Sen. Diane Feinstein (D-Calif.) on Monday warned about the vulnerability of the U.S.-Mexico border to penetration by Middle Eastern terrorist organizations. But her statement was marred by major ambiguity and several factual inaccuracies.
"There is evidence of actual and potential terrorists entering via the Southwest border, principally members of Hamas and Hezbollah," Feinstein said at a session of the Senate Judiciary Committee to consider immigration reform legislation.
Sen. Diane Feinstein (D-Calif.)
That concern is not new. At a hearing last year of the House Committee on Homeland Security, a former official of the Drug Enforcement Administration testified that Mexican drug cartels are in "very close contact" with Hezbollah, Hamas, and al Qaeda. He warned of a "nightmare scenario" in which Hezbollah and the Iranian al Quds force "focus on our Southwest border and use that as perhaps a springboard in attacking our country."
On Monday, Feinstein cited the sharp recent increase in the number of Border Patrol arrests of people from countries other than Mexico, who are known as OTMs.
The increase, she said, "indicates that something we have feared, is that people would recognize that it's easier to come in through the Mexican border if you're coming from a Middle Eastern country or Sudan or any of these other places than it is through a major port of entry."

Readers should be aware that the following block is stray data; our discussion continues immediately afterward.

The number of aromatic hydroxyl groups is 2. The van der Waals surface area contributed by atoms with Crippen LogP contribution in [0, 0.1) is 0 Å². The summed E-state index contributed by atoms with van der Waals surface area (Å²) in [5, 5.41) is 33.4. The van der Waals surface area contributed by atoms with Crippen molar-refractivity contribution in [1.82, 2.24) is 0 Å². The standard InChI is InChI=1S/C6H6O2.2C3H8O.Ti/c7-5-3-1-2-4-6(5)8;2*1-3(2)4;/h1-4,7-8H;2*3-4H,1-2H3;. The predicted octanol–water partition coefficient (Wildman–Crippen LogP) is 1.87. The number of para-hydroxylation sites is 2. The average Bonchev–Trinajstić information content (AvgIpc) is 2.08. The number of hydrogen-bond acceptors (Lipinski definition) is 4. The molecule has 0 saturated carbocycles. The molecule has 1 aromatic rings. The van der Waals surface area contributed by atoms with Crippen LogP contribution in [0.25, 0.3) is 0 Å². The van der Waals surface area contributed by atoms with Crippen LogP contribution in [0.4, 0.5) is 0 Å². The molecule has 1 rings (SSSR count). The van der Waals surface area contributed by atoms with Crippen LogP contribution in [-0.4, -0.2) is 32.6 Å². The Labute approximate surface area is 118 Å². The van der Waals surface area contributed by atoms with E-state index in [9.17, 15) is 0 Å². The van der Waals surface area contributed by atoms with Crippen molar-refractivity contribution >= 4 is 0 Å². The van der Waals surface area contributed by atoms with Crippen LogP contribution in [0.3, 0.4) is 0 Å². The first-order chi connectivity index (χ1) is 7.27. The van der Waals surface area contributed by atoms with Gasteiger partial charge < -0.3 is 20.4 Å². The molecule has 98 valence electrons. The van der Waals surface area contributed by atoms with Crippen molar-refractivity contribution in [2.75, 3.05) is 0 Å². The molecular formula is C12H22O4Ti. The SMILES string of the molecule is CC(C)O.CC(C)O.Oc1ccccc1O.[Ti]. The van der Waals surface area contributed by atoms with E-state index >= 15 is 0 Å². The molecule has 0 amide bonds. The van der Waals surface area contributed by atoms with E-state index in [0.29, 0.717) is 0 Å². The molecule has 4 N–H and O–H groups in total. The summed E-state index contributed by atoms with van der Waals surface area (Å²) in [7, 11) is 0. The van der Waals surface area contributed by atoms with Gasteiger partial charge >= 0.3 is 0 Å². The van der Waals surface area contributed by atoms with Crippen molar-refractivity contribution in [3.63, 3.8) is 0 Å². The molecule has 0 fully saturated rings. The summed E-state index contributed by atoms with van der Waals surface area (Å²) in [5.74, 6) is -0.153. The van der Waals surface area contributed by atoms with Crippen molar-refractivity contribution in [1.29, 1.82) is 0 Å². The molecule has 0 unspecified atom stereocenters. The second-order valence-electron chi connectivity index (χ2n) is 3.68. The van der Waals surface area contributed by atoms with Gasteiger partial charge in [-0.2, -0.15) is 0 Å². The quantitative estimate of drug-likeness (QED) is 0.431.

Feinstein offered no statistics of OTMs from the Middle East, Sudan, or any other country. She indicated that she could not disclose classified intelligence information. But her comment appeared to suggest that part of the increase in OTM arrests involved potential terrorists.
Moreover, Feinstein misstated the calendar for the Border Patrol's fiscal year, which runs from October 1 to September 30. Fiscal year 2013, for example, will end this September 30.
But Feinstein reported that the Border Patrol had recorded a total of 59,304 OTM arrests for FY 2013, a 67 percent jump over the 35,528 total of the previous year.
You can see those numbers and other OTM statistics here.
Not only was the senator's calendar too fast, her numbers for recent OTM arrests were too low.
The Border Patrol's reports for the two most recent fiscal years, 2011 and 2012, showed a jump in OTM arrests of more than 100 percent, from 46,997 to 94,532.
The overwhelming majority of those arrests were made near the Texas border, where many news accounts have reported that the vast majority of the OTMs are from Central America, especially Guatemala, El Salvador, and Honduras.
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